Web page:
My name is Guy and this is my first post in this forum. I am here because I want to build a wooden drift boat and, undoubtedly, I will occasionally need advice of the pool of experts and experienced drift boat builders on this forum.
In preparation for this project I have read and studied three books: Drift Boats and River Dories by R. L. Fletcher, Boatbuilding with Plywood by G. L. Witt, and Covering Wooden Boats with Fiberglass by A. H. Vaitses. I have also developed my own set of construction plans based off of the "Original McKenzie Double-Ender with Transom" in Fletcher's book. I used and MS Excel spreadsheet to calculate all of the dimensions, cut angles, compound angles, and bevel angles of all frame components and I used Pilot3D software to calculate the as-cut dimensions of the plywood sides and bottom. At this point I am pretty comfortable with the mechanics of construction and I think that I am just about ready to start purchasing lumber.
Presently, I plan to use Meranti Hydro-Tek plywood; 1/4-in. on the sides and 1/2-in. on the bottom. I found plenty of places to purchase these materials, but they are all far away from Idaho Falls, Idaho, and as a result shipping costs more than the materials. Are any of you aware of a business within a few hundred miles of Idaho Falls that sells this plywood? I have a few requests in to the local lumber companies, but I have yet to talk with someone who has heard of this material before.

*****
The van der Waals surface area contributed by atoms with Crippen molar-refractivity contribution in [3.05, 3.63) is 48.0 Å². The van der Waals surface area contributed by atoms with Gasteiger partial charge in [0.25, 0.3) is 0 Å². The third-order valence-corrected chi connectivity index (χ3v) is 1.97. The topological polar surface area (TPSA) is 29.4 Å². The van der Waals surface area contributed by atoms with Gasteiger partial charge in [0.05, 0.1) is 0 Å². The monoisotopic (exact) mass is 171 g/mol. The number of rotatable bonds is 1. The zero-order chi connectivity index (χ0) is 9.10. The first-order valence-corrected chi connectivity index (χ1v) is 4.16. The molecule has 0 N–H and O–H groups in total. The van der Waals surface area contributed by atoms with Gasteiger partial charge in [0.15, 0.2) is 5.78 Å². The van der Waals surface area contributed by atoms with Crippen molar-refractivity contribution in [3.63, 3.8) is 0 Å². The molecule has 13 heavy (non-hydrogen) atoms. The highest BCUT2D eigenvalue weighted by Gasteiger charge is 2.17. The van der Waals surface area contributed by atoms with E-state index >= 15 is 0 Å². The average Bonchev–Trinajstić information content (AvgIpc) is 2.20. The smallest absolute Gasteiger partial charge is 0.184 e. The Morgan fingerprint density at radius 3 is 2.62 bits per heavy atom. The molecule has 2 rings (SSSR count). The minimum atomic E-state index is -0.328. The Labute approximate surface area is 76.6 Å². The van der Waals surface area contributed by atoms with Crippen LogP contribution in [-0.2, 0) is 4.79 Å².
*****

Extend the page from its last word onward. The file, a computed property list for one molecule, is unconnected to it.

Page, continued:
I also plan to use Port Orford Cedar (CVG) for the straight frame sections and White Oak (quater sawn) for the bent frame sections (chine logs and sheer rails).
Thank you, Guy
I live in Idaho Falls. Coeur d’Alene is 490 miles away. I’ve only used my drift boat on the Snake and Salmon Rivers. And a few small lakes around Challis, Idaho. But I only use it once or twice a summer.
Fair enough, half the fun of having a wooden drift boat is building it. My boat is in pieces awaiting a refinish of the interior. A week-long trip on the Missouri River in the wet season introduced a great deal of Montana Gumbo into on and all over the interior. It and winter weather have caused the original finish from 2009 and 2010 to come off. I scraped, sanded and cleaned up quite a bit of it but back pain slowed me down. I am feeling much better now and look forward to warmer weather to complete the task!
It looks like it actually is in great shape. I have frequently attended the annual wooden boat show held on the docks at the Coeur d' Alene resort with completed restorations. It is a ton of work to achieve the quality of jobs that I have viewed. Keep up the good work.
The wood is in great condition. Everything is very loose, but that turns out to be a good thing because it made it very easy to disassemble. Nearly all the caulking is dry and brittle and loose; no bonding at all. And most of the wood screws are loose with several broken. Generally, after I get the wood screws out, the wood practically falls off. I plan to attend one or two of the boat shows this summer to get some ideas and to scope it out. I’m hoping to be done in 2021.
Good luck, have you seen Greg Hatten's speedboat restoration project?
I want to put in a recommendation plug for this product; Smith’s Clear Penetrating Epoxy Sealer (CPES). It’s a very low viscosity two part epoxy. It really absorbs into the wood. Reminds me of acetone. I need a respirator when working with it. It’s very very stinky in a bad way. Smith’s also makes a putty to fill in missing voids. These products are designed for repairing old damaged wood. But it is expensive at about $300 for two gallons.